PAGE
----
Democratic Accountability in Ukraine
In anticipation of the October 2012 parliamentary vote, the American Institute in Ukraine resumes its analytical series reviewing the Yanukovich Administration’s performance measured against promises made upon taking office in 2010. We have selected three areas for review and grading:
- I - Foreign policy
- II - Economy
- III - Social initiatives (Language)
Scale: 1 (lowest) to 5 (highest)
|No.||Main points||Grade and Status of fulfillment /evaluation|
This is perhaps President Yanukovich’s and the POR’s strongest area of performance. Ukraine’s crucial balance between East and West has been successfully reinstated, and Ukrainian-Russian relations – left in a shambles by the previous government – have been restored. At the same time, Ukraine has (for the time being), resisted Moscow’s calls for trading national infrastructure for more favorable pricing of energy imports. Meanwhile, despite strains with western governments – in particular, over the conviction of Yulia Timoshenko – the United States and the European Union have hesitated to push Kiev too hard. For example, calls to boycott the Euro 2012 soccer championship, successfully co-hosted by Ukraine and Poland, did not assume major proportions.
Ukraine’s economy has held its ground and turned in a credible performance at a time of massive global uncertainty and decline in major export markets. With the United States stuck in persistent recession and the EU wracked by debt and internecine strife, this is no small accomplishment. Ukraine has managed to keep IMF support on track thanks to the government's credible macro-economic management. Gas prices remain a difficult issue for Kiev. The IMF has delayed disbursing the latest “tranche” because of President Yanukovich's refusal to reduce gas price subsidies for domestic gas users (a major IMF condition). This allows Yanukovich to tell voters he has kept his promise not to raise gas fees, but leaves open the question of how he intends to meet the IMF's conditions. Yanukovich has deflected the issue by insisting Russia lower its gas prices to Ukraine. While that has proven a tough sell with Moscow, it allow Kiev to meet IMF conditions without raising Ukrainians’ gas usage fees, or dipping in to its foreign currency reserves.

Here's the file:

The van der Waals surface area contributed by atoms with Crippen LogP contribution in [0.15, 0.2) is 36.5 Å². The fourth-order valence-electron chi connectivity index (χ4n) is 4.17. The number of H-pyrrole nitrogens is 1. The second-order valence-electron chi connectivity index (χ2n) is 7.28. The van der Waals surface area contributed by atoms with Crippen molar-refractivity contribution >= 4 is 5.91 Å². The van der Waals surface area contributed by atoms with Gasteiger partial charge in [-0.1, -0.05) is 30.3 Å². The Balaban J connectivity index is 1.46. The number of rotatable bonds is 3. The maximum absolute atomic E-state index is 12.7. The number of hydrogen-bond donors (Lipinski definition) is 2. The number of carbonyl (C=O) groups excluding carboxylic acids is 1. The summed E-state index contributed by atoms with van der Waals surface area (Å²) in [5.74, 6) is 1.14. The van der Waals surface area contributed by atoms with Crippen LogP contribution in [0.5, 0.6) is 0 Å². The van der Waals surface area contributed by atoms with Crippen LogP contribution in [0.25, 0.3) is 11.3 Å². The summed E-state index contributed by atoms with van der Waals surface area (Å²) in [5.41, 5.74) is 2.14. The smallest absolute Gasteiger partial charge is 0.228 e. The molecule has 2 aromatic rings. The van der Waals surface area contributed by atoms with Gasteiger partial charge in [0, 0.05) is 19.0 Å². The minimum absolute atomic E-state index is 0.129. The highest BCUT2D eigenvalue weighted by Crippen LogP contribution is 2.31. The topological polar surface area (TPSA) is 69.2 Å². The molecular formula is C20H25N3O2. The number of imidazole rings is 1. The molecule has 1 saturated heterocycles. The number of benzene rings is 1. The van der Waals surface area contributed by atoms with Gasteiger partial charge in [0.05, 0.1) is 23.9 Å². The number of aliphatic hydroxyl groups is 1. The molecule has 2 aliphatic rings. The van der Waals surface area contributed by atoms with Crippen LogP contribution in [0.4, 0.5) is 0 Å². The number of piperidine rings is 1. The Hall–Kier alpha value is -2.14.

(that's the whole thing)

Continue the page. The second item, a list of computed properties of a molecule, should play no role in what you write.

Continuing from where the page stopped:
|III.|| SOCIAL INITIATIVES|
In fulfillment of the Council of Europe’s Charter for Regional or Minority languages, and in furtherance of his campaign promise to protect Russian language rights, Viktor Yanukovich put his signature to Ukraine's new language law, which allows languages other than Ukrainian that are spoken by at least 10% of the local population as a native tongue to be accorded official status at the regional level. However, this still falls short of elevating Russian to a second official language on a par with Ukrainian, which Mr. Yanukovich promised to do during the campaign. AIU has endorsed Russia’s elevation to official status, based on the experience of democratic bi-lingual countries such as Canada, Finland, Belgium, and many others. Until Mr. Yanukovich has delivered on that promise, a “5” will not be awarded on this point.
James George Jatras: Mr. Jatras is a principal in a public advocacy firm based in Washington, DC. Prior to entering the private sector he was senior foreign policy adviser to the Republican leadership of the United States Senate. He earlier served as as an American Foreign Service Officer, where among other assignments he was assigned to the (then) Office of Soviet Union Affairs.